 NATO and US - Different Message Formats
 Different Interpretation of Values
 Distances (Miles vs. Kilometers)
 Grid Coordinates (Mils, Degrees)
 Maps (Grid, True, and Magnetic North)
DCP-28
Information Sharing and Security
Syntactic & Semantic Considerations

CSE333







What’s Available to Support Information Sharing?
How do we Insure that Information can be
Accurately and Precisely Exchanged?
How do we Associate Semantics with the
Information to be Exchanged?
What Can we Do to Verify the Syntactic Exchange
and that Semantics are Maintained?
Can Information Exchange Facilitate Federation?
How do we Deal with Exchange to/from Legacy
Applications?
Can this be Handled Dynamically?
Or, Must we Statically Solve Information Sharing
in Advance?
DCP-29
Information Sharing and Security
Pragmatics Issues

CSE333

Pragmatics Require that we Totally Understand
Information Usage and Information Meaning
Key Questions Include:
 What are the Critical Information Sources?
 How will Information Flow Among Them?
 What Systems Need Access to these Sources?
 How will that Access be Delivered?
 Who (People/Roles) will Need to See What
When?
 How will What a Person Sees Impact Other
Sources?
DCP-30
Information Sharing and Security
Pragmatics Issues

CSE333

Pragmatics - Way that Information is Utilized and
Understood in its Specific Context
For Example, in GCCS
In te r-T O C
• M e ssa g in g
T O C -1
M -1 0 6 8
M -1 0 6 8
• VMF
• USM TF
• S itu a tio n A w a re n e ss
• B F A u n iq u e
• F ile s a n d D B S n a p sh o ts
• U n ica st F T P
• M u ltica st F T P
• E -m a il
• G lo b a l B ro a d ca st S a te llite
(G B S )
O p e ra tio n a l
O p e ra tio n a l
C h a lle n g e s
C h a lle n g e s
• A u to n o m y
• A u to n o m y
• Ju m p T O C s
• Ju m p T O C s
• S p lit T O C s
• S p lit T O C s
• S u rviva b ility
• S u rviva b ility
• B a n d w id th
• B a n d w id th
C o n te n tio n
C o n te n tio n
• S ca la b ility
• S ca la b ility
T O C 2 /A -C e ll
M -1 0 6 8
M -1 0 6 8
M -1 0 6 8
M -1 0 6 8
• D a ta b a se R e p lica tio n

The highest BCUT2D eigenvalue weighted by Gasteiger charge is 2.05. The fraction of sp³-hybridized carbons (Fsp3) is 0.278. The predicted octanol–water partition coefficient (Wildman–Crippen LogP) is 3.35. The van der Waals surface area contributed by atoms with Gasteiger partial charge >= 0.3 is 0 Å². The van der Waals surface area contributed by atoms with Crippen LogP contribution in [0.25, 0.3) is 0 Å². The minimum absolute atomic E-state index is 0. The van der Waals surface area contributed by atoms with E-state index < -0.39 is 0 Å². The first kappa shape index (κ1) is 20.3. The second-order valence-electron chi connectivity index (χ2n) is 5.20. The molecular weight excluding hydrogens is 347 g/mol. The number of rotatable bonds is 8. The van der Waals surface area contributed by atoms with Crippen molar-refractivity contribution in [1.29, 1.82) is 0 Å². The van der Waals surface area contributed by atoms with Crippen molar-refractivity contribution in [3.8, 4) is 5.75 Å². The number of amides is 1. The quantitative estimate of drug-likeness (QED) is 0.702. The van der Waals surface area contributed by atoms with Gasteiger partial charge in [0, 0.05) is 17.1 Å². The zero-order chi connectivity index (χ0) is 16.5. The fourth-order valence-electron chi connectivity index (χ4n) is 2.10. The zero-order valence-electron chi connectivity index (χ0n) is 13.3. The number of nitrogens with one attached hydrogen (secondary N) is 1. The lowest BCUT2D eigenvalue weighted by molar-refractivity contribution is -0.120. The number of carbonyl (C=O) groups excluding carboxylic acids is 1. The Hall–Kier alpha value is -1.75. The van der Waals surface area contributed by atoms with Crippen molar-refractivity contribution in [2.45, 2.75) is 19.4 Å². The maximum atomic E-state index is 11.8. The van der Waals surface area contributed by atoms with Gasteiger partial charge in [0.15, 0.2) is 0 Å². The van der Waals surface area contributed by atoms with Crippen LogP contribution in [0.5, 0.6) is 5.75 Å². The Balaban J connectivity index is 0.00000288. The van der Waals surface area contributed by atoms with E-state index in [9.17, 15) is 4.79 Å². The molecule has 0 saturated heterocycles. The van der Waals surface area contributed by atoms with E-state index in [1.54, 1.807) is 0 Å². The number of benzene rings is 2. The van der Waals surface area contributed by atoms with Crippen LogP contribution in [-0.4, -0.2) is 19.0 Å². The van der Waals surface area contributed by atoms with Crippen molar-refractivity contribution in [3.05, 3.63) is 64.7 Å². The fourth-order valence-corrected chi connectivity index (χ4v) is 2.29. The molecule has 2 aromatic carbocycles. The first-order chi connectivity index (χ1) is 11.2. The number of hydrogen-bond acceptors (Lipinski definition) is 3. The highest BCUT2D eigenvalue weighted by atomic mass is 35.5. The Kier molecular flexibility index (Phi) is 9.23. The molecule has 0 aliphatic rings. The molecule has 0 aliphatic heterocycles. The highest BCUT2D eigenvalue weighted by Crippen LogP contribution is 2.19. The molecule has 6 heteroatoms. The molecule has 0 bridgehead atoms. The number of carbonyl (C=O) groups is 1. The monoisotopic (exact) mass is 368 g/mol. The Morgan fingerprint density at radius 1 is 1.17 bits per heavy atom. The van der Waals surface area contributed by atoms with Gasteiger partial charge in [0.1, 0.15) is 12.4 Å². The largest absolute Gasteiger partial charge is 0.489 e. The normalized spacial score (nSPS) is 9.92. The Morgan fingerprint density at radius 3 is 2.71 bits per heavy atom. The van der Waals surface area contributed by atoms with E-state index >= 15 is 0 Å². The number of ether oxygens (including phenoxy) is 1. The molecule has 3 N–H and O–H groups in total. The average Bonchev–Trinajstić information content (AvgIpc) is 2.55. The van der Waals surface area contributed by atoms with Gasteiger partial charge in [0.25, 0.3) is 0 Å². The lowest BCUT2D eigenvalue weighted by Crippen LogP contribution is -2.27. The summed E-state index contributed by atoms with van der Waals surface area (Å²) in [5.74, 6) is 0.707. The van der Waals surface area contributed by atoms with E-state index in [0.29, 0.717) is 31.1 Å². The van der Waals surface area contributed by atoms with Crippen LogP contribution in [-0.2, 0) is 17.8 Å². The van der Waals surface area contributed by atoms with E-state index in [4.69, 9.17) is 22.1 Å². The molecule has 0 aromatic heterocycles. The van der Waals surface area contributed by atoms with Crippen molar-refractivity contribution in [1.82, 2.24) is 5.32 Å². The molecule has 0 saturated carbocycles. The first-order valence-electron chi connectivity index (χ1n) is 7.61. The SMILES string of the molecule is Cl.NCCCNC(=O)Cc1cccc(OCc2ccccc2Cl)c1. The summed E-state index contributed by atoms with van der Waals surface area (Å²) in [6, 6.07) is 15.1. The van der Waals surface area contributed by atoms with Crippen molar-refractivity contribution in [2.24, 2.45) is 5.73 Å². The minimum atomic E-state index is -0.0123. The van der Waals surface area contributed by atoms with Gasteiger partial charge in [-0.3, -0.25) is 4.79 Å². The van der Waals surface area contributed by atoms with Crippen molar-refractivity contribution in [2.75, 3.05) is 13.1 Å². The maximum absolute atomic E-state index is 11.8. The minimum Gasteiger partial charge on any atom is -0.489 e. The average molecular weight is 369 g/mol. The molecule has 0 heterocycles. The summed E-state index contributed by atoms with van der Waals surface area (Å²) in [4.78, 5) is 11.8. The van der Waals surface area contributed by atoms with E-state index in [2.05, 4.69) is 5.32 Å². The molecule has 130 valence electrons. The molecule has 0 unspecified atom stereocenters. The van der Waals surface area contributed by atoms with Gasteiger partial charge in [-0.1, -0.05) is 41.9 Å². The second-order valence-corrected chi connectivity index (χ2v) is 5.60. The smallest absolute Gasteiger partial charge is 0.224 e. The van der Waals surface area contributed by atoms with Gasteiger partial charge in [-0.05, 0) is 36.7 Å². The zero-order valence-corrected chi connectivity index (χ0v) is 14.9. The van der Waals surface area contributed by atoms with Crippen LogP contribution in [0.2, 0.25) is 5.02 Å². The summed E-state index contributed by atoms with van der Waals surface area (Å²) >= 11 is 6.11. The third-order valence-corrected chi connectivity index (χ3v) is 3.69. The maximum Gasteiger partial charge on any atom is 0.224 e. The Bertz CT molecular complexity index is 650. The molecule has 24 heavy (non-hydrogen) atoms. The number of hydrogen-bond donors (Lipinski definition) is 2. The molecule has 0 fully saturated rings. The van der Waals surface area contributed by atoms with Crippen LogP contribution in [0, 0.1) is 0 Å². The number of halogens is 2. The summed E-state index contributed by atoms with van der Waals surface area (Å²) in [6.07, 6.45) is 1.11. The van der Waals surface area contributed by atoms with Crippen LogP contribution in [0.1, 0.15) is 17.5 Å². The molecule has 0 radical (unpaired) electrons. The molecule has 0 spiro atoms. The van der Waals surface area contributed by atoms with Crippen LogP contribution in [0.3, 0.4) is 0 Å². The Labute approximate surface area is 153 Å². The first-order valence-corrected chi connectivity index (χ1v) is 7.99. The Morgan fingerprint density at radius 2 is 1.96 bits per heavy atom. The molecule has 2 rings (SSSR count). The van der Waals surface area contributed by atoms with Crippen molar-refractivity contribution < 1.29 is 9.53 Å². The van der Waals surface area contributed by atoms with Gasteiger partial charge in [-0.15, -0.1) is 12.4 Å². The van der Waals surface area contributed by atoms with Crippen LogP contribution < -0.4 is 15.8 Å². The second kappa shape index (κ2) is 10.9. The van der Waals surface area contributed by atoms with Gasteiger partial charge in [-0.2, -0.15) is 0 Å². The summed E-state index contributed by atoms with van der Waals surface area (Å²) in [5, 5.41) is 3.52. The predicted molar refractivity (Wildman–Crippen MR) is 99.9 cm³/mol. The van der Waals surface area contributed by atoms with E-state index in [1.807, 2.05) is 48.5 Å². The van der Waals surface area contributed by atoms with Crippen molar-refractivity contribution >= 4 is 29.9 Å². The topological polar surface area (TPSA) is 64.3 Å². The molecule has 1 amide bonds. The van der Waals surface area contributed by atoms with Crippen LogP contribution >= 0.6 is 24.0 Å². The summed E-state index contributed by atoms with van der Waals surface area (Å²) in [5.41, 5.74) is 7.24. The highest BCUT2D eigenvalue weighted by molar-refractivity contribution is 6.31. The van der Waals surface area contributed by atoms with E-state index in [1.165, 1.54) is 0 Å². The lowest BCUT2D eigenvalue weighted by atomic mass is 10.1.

In tra -T O C
In tra -T O C
• ACDB DB
• ACDB DB
S yn ch ro n iza tio n
S yn ch ro n iza tio n
(R P C -b a se d S R )
(R P C -b a se d S R )
T a c tic a l
W AN
M ixtu re o f clie n ts a n d
se rve rs
M -1 0 6 8
M -1 0 6 8
T O C 2 /B -C e ll
DCP-31
Information Sharing and Security
Pragmatics Issues
Pragmatics in GCCS

GBS
DSCS
CSE333
DR DR
GBS
SEN
VTel
BVTC
Info/Intel/Plans
BVTC
Mobility
BVTC
TGT/Fires
BVTC
SEN
SEN
DR
DR
SEN
DR
MVR BN
GBS
204FSB
DR
GBS DR DR
704MSB
LEN
Current FDD laydown has 53
autonomous Command
Post/TOCs (i.e., nodes)
GBS DR
DR
GBS
BCV
MVR BN
GBS
Node Estimate
CMDR
DR
BVTC
DR
Relay
SEN
GBS
DR
TAC
GBS DR DR
1st BDE
GBS
GBS
GBS DR
BVTC
SINCGARS (FS)
EPLRS (AD)
GBS
XX
Sustainment
XXX
DR
DISCOM
DIV REAR
SINCGARS (FS)
EPLRS (AD)
GBS
299
ENG
DR
For a full Corps >200 nodes
MVR BN
GBS
4-42FA
X
SEN
GBS
DIVARTY
BVTC
SEN
XX
Division
Slice
GBS
DR
GBS
124th SIG BN
DR
HCLOS
XXX
GBS DR
SEN
GBS GBS
SINCGARS (FS)
EPLRS (AD)
BCV
BVTC
DR
MVR BN
GBS
DR
SEN
GBS DR
DR
MVR BN
GBS
4 FSB
Relay
DR
GBS DR DR
DR
DR
MVR BN
GBS
3-16FA
X
DIV CDR
DMAIN
CMDR
DR
2nd BDE
A2C2S
VTel
DR
TAC
DIV CDR
GBS
BVTC
588
ENG
GBS DR DR
DR
C2V
Theater
Injection Point
(TIP)
SEN
GBS
SINCGARS (FS)
EPLRS (AD)
HCLOS
SEN
DR DR
DR
DR DR
DR
GBS
DR
4
ENG
GBS DR
TAC
Basic Distribution Requirement
• Distribution Polices
• Automation & Notification
• User Controls
• Transport Mechanisms
• System and Process Monitors
• Security, Logs, and Archives
CMDR
BCV
GBS
SEN
404 ASB
SEN
GBS DR DR
4th BDE
BVTC
SINCGARS (FS)
EPLRS (AD)
GBS DR DR
DTAC 1
BVTC
BVTC
SINCGARS (FS)
EPLRS (AD)
DR
DR
Relay
SEN
GBS DR
1/4 AVN BN
DR
GBS
2/4 AVN BN
DR
DR
DR
GBS
Distribution Policy
DR
MVR BN
GBS
64 FSB
GBS DR DR
GBS
DR
MVR BN
GBS
XX
SEN
DR
GBS DR DR
3rd BDE
MVR BN
GBS DR DR
9-1FA
3-29FA
DR
1/10
CAV
CMDR
BCV
SEN
GBS
DR
• What • How
• When
- Prioritized
• Where - Encrypted
- Network
1/10 CAV Sqdn
Note: 3rd BDE not part of 1DD in Sep 2000.
DCP-32
Information Sharing and Security
Data Integrity

CSE333

Concerns: Consistency, Accuracy, Reliability
Accidental Errors
 Crashes, Concurrent Access, Logical Errors
 Actions: